David Ayers says he feared for his life during the nearly 12 years he spent in an Ohio prison for a murder that evidence showed he didn’t commit.
The 6th Circuit U.S. Court of Appeals voided Ayers’ conviction in 2010, and he was freed nearly a year later. A federal court jury in 2013 awarded Ayers $13.2 million, a verdict upheld by the appeals court.
But Ayers hasn’t received a dime of that money and it’s not clear when — or if — he will. Cleveland says it owes him nothing, and that the judgment was against the two homicide detectives who helped convict him __ not the city. Cleveland further argues that the judgment was erased in a bankruptcy filed by one of the detectives.
It appears that Cleveland is planning a similar strategy over a $5.5 million verdict returned in September against a Cleveland police officer who fatally shot 20-year-old Kenny Smith outside a downtown nightclub in 2012. That verdict has been appealed, but the city in November hired a bankruptcy attorney for the officer.
Attorneys for Ayers and Smith’s family say they’re outraged by the practice. They say Ohio law requires municipalities to pay judgments for employees sued for acts committed during their employment.
Ruth Brown, one of Ayers’ Chicago-based attorneys, calls the strategy unprecedented and a “blatant dodge.”
“Nobody’s ever heard of anything like this,” Brown said.
Terry Gilbert, an attorney for Smith’s family, said the city is required to indemnify employees who have judgments filed against them.
“They’re desperate to find a way not to pay these verdicts and are engaging in legal shenanigans,” Gilbert said.
Cleveland refused to answer emailed questions about the two cases. It issued a statement earlier this week saying: “The city does not have a policy of avoiding the payment of its legal obligations, including judgments. Neither of these judgments are against the city of Cleveland, but are against individual police officers.”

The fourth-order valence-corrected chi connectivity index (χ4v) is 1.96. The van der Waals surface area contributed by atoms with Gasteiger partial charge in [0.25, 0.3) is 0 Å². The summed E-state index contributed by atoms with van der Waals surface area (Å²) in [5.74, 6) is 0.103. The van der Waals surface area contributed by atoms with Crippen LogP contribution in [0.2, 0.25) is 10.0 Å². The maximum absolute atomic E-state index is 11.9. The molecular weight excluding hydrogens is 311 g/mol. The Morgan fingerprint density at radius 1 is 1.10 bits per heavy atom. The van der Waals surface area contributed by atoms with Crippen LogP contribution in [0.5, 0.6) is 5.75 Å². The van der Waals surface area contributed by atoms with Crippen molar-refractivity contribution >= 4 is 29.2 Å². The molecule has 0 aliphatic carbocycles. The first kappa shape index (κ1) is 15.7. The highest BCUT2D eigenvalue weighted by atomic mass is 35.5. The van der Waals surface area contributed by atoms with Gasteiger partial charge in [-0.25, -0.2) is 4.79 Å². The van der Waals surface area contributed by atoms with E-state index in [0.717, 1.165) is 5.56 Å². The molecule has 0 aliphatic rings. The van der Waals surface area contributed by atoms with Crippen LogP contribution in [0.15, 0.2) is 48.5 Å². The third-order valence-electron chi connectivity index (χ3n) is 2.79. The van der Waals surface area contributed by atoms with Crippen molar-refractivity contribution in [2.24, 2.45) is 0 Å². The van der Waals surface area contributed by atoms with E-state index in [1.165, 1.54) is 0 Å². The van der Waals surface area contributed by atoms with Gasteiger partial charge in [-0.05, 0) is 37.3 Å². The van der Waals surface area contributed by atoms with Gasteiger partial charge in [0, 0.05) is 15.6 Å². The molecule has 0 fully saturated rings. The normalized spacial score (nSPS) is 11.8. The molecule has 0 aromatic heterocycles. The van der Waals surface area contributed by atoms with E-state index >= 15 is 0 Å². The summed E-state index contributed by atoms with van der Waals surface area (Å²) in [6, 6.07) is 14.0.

While Cleveland has been hailed as a comeback city on the rise, it’s also under pressure to fix a troubled police department that has cost the city millions of dollars in judgments and settlements of lawsuits for abusive behavior by police. Cleveland paid a total of $3 million in 2014 to the families of two unarmed suspects killed in a 137-shot barrage of police gunfire.
A jury convicted Ayers of aggravated murder in December 2000 for the slaying of a woman at an apartment complex for the elderly where he worked as a security guard. The conviction was based primarily on the testimony of the detectives and a jailhouse informant who said Ayers confessed to the killing.
Ayers refused to accept two plea deals offered by prosecutors, including one of 3 to 10 years. Instead, he went to trial and was sentenced to life. Ayers was exonerated after it was learned that hairs found on the victim’s body didn’t belong to him, that detectives fed information to the jailhouse snitch that he otherwise wouldn’t have known and that authorities failed to check surveillance camera footage that would have corroborated Ayers’ story about his whereabouts before the slaying.
Ayers, 58, of Cleveland, said he feared for his life every day in prison.
“They put me away and took away 11 years of life for something I’m completely innocent of,” Ayers said. “I think they should stop and pay me my money.”
Kenny Smith was shot once in the head by off duty police officer Roger Jones. The officer said he was inside a nightclub when he heard gunshots outside and went to check out what was happening. He told investigators he shot Smith when Smith reached for a handgun on the center console of a car. Jones said Smith got out of the car after he was shot and took several steps before collapsing.
A witness testified during the federal civil trial that Smith was outside the car and was lowering himself to the ground when Jones shot him. A medical examiner testified that Smith was immediately incapacitated and couldn’t have taken any steps.
Cuyahoga County Prosecutor Tim McGinty called Jones a hero after a grand jury cleared him of charges. After the $5.5 million jury verdict, McGinty said his office would re-examine the shooting.
A law professor at Case Western Reserve University said he’s puzzled by Cleveland’s efforts not to pay judgments. Jonathan Entin said the bankruptcy strategy might prove successful, but it’s an argument cities shouldn’t make. Ayers deserves to be compensated for the years he wrongfully spent in prison because of “egregious conduct” by police, he said.
“This basically says to everybody who lives in the city, who works in the city and who comes to the city that we don’t care about what happens to you,” Entin said. “If we treat you really badly, too bad. It’s your tough luck.”
Source: The AP